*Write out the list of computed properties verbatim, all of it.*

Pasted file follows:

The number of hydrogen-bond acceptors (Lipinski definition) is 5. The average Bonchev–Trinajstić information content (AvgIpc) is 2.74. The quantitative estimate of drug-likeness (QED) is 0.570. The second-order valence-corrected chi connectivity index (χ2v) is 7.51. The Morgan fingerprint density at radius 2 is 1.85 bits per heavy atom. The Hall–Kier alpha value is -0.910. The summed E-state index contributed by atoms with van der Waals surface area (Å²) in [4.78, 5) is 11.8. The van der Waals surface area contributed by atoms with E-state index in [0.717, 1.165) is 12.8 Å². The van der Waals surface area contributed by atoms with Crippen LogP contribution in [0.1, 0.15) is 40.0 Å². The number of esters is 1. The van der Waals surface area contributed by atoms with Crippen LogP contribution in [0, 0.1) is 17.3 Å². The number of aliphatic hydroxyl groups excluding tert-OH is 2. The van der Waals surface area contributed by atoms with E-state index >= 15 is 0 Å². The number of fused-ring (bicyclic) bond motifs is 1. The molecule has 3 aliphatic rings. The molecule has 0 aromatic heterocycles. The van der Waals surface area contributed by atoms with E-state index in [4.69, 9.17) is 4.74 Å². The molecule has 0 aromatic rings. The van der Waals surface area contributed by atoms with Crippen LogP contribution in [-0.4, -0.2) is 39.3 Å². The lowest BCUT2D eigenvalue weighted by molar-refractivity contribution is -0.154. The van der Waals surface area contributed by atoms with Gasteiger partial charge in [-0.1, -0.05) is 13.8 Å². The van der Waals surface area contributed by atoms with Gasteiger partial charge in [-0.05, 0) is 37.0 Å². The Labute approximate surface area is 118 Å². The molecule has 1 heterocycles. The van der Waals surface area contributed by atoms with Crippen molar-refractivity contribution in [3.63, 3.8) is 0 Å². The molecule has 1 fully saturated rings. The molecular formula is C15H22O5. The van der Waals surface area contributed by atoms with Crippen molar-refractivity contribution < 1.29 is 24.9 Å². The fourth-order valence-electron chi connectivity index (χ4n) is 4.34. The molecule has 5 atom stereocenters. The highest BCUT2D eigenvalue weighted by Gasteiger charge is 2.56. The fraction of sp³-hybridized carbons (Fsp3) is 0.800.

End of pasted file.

The number of hydrogen-bond acceptors (Lipinski definition) is 5. The average Bonchev–Trinajstić information content (AvgIpc) is 2.74. The quantitative estimate of drug-likeness (QED) is 0.570. The second-order valence-corrected chi connectivity index (χ2v) is 7.51. The Morgan fingerprint density at radius 2 is 1.85 bits per heavy atom. The Hall–Kier alpha value is -0.910. The summed E-state index contributed by atoms with van der Waals surface area (Å²) in [4.78, 5) is 11.8. The van der Waals surface area contributed by atoms with E-state index in [0.717, 1.165) is 12.8 Å². The van der Waals surface area contributed by atoms with Crippen LogP contribution in [0.1, 0.15) is 40.0 Å². The number of esters is 1. The van der Waals surface area contributed by atoms with Crippen LogP contribution in [0, 0.1) is 17.3 Å². The number of aliphatic hydroxyl groups excluding tert-OH is 2. The van der Waals surface area contributed by atoms with E-state index >= 15 is 0 Å². The number of fused-ring (bicyclic) bond motifs is 1. The molecule has 3 aliphatic rings. The molecule has 0 aromatic heterocycles. The van der Waals surface area contributed by atoms with E-state index in [4.69, 9.17) is 4.74 Å². The molecule has 0 aromatic rings. The van der Waals surface area contributed by atoms with Crippen LogP contribution in [-0.4, -0.2) is 39.3 Å². The lowest BCUT2D eigenvalue weighted by molar-refractivity contribution is -0.154. The van der Waals surface area contributed by atoms with Gasteiger partial charge in [-0.1, -0.05) is 13.8 Å². The van der Waals surface area contributed by atoms with Gasteiger partial charge in [-0.05, 0) is 37.0 Å². The Labute approximate surface area is 118 Å². The molecule has 1 heterocycles. The van der Waals surface area contributed by atoms with Crippen molar-refractivity contribution in [3.63, 3.8) is 0 Å². The molecule has 1 fully saturated rings. The molecular formula is C15H22O5. The van der Waals surface area contributed by atoms with Crippen molar-refractivity contribution < 1.29 is 24.9 Å². The fourth-order valence-electron chi connectivity index (χ4n) is 4.34. The molecule has 5 atom stereocenters. The highest BCUT2D eigenvalue weighted by Gasteiger charge is 2.56. The fraction of sp³-hybridized carbons (Fsp3) is 0.800.